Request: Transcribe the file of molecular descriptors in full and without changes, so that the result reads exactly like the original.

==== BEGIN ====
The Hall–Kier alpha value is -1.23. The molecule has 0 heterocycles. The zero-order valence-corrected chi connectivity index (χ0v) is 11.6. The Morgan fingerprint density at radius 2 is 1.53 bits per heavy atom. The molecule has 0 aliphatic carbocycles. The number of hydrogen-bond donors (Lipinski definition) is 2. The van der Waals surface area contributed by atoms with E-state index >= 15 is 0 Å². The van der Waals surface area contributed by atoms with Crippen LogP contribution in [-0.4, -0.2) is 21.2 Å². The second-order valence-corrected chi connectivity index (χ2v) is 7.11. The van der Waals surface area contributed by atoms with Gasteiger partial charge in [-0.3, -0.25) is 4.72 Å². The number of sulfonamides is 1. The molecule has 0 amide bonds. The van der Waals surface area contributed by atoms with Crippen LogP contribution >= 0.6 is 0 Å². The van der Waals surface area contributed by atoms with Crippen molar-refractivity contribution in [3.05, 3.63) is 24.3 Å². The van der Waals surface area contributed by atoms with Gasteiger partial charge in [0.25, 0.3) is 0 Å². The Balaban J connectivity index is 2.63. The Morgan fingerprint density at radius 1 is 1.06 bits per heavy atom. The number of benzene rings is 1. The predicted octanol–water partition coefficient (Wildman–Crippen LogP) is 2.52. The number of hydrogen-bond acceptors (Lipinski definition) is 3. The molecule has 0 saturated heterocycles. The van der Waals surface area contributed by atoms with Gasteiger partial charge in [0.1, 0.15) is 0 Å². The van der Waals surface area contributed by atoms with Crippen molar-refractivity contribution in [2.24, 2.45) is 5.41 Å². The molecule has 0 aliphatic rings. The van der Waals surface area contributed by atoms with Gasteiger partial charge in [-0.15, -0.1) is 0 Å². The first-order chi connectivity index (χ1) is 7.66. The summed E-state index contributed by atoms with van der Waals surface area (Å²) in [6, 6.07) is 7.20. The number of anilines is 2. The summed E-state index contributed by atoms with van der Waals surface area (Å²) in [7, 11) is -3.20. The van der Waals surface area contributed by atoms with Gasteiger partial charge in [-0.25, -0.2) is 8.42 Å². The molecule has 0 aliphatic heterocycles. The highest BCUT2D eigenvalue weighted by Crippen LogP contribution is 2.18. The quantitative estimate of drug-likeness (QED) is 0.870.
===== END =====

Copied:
The Hall–Kier alpha value is -1.23. The molecule has 0 heterocycles. The zero-order valence-corrected chi connectivity index (χ0v) is 11.6. The Morgan fingerprint density at radius 2 is 1.53 bits per heavy atom. The molecule has 0 aliphatic carbocycles. The number of hydrogen-bond donors (Lipinski definition) is 2. The van der Waals surface area contributed by atoms with E-state index >= 15 is 0 Å². The van der Waals surface area contributed by atoms with Crippen LogP contribution in [-0.4, -0.2) is 21.2 Å². The second-order valence-corrected chi connectivity index (χ2v) is 7.11. The van der Waals surface area contributed by atoms with Gasteiger partial charge in [-0.3, -0.25) is 4.72 Å². The number of sulfonamides is 1. The molecule has 0 amide bonds. The van der Waals surface area contributed by atoms with Crippen LogP contribution >= 0.6 is 0 Å². The van der Waals surface area contributed by atoms with Crippen molar-refractivity contribution in [3.05, 3.63) is 24.3 Å². The van der Waals surface area contributed by atoms with Gasteiger partial charge in [0.25, 0.3) is 0 Å². The Balaban J connectivity index is 2.63. The Morgan fingerprint density at radius 1 is 1.06 bits per heavy atom. The number of benzene rings is 1. The predicted octanol–water partition coefficient (Wildman–Crippen LogP) is 2.52. The number of hydrogen-bond acceptors (Lipinski definition) is 3. The molecule has 0 saturated heterocycles. The van der Waals surface area contributed by atoms with Gasteiger partial charge in [0.1, 0.15) is 0 Å². The van der Waals surface area contributed by atoms with Crippen molar-refractivity contribution in [2.24, 2.45) is 5.41 Å². The molecule has 0 aliphatic rings. The van der Waals surface area contributed by atoms with Gasteiger partial charge in [-0.15, -0.1) is 0 Å². The first-order chi connectivity index (χ1) is 7.66. The summed E-state index contributed by atoms with van der Waals surface area (Å²) in [6, 6.07) is 7.20. The number of anilines is 2. The summed E-state index contributed by atoms with van der Waals surface area (Å²) in [7, 11) is -3.20. The van der Waals surface area contributed by atoms with Gasteiger partial charge in [-0.25, -0.2) is 8.42 Å². The molecule has 0 aliphatic heterocycles. The highest BCUT2D eigenvalue weighted by Crippen LogP contribution is 2.18. The quantitative estimate of drug-likeness (QED) is 0.870.